Tuesday, April 20, 2004


If you don't have James Lileks on your daily reading, you are missing out. He can say things so well, certainly far better than I:
Which brings us to gay marriage. Earlier that day I’d heard an interesting debate on the Dennis Prager show. He had two anthropologists as guests, both tenured professors who favore of elastic definitions of marriage. One of them said the most extraordinary thing, which prompted me to finally say something about it here. I’ve avoided the topic because A) I really don’t have any observations not covered elsewhere by other fine commentators, and B) expression of opposition to gay marriage often leads to a distortion of one’s views. After the constitutional amendment issue was floated, I caught a couple examples of TV commentators calling it “a ban on gay unions,” which is an utter mischaracterization of the issue. As if the government was going to find gay couples, crowbar them apart and make them live alone in dismal one-room apartments. And I’ve heard callers to radio hosts insist that in the end it’s all about homophobia, or religious intolerance, no matter what arguments the host might put forward.

Well, I have no religious opposition to homosexuality. I think civilized society recognizes that a small percentage of its citizens are drawn to the same sex, and that’s no reason to gather up the pitchforks and flaming torches, okay? Live and let live. Consenting adults, etc. And it's not one of those "you repulse me, and you should be glad I tolerate your presence" things. It's just no big deal for me. Not on the radar. I have no problem with civil unions; I have no problem with gay adoption, either. We had a piece in the paper a few months ago about a gay couple who’d adopted six HIV-positive children from other countries. Six! And I’m supposed to stand in judgment of them?

But what perked up my ears was one of the anthropologist’s assertions that there is no difference between a two-parent / two-sex family and a two-parent / same-sex family. None. He said: Any preference for a traditional mom/dad family was based in a “superstition.” His word: “Superstition.” Because, you see, there was no evidence that two moms were different in any important way than a mom and a dad. Belief in werewolves, belief in the evil eye, belief in the walking undead or the superiority of a mom-dad household: superstition.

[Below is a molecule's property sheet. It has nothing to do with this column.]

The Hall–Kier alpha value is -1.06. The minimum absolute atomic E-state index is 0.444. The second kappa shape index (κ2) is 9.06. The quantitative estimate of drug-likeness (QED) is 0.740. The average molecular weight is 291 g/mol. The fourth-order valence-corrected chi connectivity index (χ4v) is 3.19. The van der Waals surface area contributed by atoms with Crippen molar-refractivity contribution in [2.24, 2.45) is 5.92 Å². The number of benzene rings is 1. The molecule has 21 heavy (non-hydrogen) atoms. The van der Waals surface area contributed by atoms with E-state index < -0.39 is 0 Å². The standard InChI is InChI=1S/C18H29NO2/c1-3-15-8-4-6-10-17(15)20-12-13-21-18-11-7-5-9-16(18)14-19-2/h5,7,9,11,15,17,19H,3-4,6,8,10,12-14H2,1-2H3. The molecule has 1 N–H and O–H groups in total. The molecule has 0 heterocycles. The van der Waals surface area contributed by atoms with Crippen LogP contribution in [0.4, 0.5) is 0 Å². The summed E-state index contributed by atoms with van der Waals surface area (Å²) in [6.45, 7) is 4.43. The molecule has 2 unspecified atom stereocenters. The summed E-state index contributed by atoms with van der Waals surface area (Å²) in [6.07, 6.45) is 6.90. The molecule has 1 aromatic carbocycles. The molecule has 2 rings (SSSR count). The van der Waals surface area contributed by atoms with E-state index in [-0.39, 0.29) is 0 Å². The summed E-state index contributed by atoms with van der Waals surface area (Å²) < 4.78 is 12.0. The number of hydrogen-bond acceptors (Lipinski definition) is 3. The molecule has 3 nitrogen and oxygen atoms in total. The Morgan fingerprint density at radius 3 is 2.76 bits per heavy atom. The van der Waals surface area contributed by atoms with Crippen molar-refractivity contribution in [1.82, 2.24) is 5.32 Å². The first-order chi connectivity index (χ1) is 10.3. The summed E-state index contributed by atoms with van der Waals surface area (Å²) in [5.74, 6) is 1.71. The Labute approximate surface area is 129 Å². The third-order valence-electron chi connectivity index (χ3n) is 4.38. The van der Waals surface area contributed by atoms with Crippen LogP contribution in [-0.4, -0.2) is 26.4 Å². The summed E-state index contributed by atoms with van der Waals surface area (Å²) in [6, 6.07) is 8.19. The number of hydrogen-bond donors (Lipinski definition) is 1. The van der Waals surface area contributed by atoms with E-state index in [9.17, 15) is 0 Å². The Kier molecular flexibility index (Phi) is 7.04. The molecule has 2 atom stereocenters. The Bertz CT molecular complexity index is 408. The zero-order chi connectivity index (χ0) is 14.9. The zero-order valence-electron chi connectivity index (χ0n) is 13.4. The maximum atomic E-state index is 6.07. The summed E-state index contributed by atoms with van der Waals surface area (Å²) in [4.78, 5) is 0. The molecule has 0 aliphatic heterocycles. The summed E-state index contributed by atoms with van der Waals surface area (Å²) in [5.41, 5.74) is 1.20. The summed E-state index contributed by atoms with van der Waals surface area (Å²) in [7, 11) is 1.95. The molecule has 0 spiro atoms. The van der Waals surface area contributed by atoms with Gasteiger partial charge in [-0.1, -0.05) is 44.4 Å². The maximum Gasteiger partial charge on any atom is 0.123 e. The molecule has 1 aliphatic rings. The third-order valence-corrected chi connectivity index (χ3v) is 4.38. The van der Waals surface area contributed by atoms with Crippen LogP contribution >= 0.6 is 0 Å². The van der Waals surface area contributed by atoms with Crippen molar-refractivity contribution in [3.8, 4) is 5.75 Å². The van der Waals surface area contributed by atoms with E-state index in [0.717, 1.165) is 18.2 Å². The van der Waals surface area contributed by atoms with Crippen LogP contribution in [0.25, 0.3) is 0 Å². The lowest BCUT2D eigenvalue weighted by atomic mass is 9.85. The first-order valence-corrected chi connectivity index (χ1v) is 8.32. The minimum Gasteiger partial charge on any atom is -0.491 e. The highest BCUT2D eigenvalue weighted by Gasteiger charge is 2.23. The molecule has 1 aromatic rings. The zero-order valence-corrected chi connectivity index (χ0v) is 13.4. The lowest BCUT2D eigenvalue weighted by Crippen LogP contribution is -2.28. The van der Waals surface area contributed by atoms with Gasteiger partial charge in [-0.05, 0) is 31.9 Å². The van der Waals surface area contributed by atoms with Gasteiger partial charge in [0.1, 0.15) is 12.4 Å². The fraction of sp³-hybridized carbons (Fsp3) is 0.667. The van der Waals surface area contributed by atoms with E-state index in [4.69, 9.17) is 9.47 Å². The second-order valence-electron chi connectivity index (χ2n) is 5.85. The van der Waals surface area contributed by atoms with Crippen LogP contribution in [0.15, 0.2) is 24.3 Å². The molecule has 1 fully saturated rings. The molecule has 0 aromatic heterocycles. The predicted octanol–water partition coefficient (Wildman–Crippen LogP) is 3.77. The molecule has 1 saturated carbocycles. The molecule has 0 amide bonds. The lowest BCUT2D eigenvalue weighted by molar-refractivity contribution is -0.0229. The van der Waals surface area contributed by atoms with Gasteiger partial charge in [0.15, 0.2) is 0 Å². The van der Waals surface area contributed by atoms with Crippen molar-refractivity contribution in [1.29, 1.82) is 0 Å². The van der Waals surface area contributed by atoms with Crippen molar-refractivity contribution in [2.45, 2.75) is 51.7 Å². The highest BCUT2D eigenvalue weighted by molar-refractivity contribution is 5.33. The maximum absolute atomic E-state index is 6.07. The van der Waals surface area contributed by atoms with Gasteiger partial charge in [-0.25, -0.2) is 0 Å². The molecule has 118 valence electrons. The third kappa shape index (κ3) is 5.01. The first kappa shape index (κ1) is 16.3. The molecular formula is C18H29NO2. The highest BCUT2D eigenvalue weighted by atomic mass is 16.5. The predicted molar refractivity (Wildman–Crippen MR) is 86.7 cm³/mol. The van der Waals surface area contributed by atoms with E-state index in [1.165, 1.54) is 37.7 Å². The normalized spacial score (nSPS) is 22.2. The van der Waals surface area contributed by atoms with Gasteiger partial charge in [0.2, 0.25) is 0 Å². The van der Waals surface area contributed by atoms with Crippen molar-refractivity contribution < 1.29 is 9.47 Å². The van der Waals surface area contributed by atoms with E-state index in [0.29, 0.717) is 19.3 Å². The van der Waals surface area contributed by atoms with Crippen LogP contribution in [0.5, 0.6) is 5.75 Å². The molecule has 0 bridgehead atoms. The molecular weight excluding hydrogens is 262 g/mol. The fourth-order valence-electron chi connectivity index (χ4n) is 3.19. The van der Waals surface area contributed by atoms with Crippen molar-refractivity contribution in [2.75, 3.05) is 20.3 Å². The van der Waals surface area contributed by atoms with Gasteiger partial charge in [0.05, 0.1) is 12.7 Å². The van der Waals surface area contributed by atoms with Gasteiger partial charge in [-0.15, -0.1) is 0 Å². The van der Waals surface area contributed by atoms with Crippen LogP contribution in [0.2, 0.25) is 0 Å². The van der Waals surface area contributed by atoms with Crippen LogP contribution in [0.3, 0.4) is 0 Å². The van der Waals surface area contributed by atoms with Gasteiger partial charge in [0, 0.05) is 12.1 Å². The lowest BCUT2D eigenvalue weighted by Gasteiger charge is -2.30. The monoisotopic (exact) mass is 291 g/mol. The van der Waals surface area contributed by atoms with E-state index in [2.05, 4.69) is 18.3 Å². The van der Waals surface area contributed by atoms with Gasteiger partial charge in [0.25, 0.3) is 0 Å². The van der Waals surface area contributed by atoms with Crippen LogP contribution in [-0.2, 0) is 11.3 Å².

In his zeal for a brave new world, this fellow managed to insult and demean everyone. And I mean everyone. Moms? Any guy can do your job. Dads? Your son or daughter doesn’t need to grow up with a male role model in his or her daily life. It’s the sort of pernicious nonsense that thinks gender is an arbitrary social construct. It’s not enough, apparently, to say that gay couples can be great parents. You have to insist that heterosexual couples have no inherent advantages. It’s not enough to say that kids raised by gay couples can grow up well-adjusted. You have to deny the advantages of growing up in a family where the child is exposed to both male and female role models on a molecular level. It’s not enough to support the rights of a lesbian couple to bring life into this world; you have to stifle your own suspicions that having a dad in the house is better than not having one. Otherwise you’re one of those curious old things who lives in a world dominated by superstitions. Quaint, amusing superstitions.

This is what dismays me: no matter how much I may support gay rights, in the final analysis my belief that my daughter needs a dad brands me as a reactionary.

Well, at the risk of making it worse: A mom cannot be a dad. And a friend or uncle who comes around for trips to the ice cream store might be that vaunted “male role model” but he’s not going to magically impart values just by showing up for an hour or two every fortnight. Just because gay couples can’t be excellent parents doesn’t mean that the inherent nature of the relationship is equal to the inherent nature of heterosexual parenting. But nowadays we cannot make value judgments about these things. If you say that heterosexual parenting arrangements have a built-in advantage you're somehow delegitimizing the very notion of homosexual parenting.

I think this is obvious, and I am mystified why this should somehow become a referendum on homosexuality. But alas. I’m sure this makes me, in the eyes of some, a hopeless bigot. It would be different if the advocates admitted the difference and insisted that it doesn’t matter in the long run. No: they refuse to admit that there’s a difference at all. Moms? Dads? Play-acting roles, Mere inventions, lead aprons we drape on manikins.

I don’t mean to suggest this is the opinion of all advocates of gay marriage; for all I know most regard this a self-refuting drivel. Of course kids need dads and moms! But it’s not the first time I’ve heard it, and it seems to be a favored argument by those who are approaching the same-sex marriage issue not as a civil rights issue, but as a means of enshrining gender-studies grad school nonsense in public policy. Rather than explore the fascinating differences between men and women, they shake the Etch-A-Sketch and insist there were never any differences anyway.

To paraphrase Prager, it takes a Master’s degree to believe something as stupid as this.

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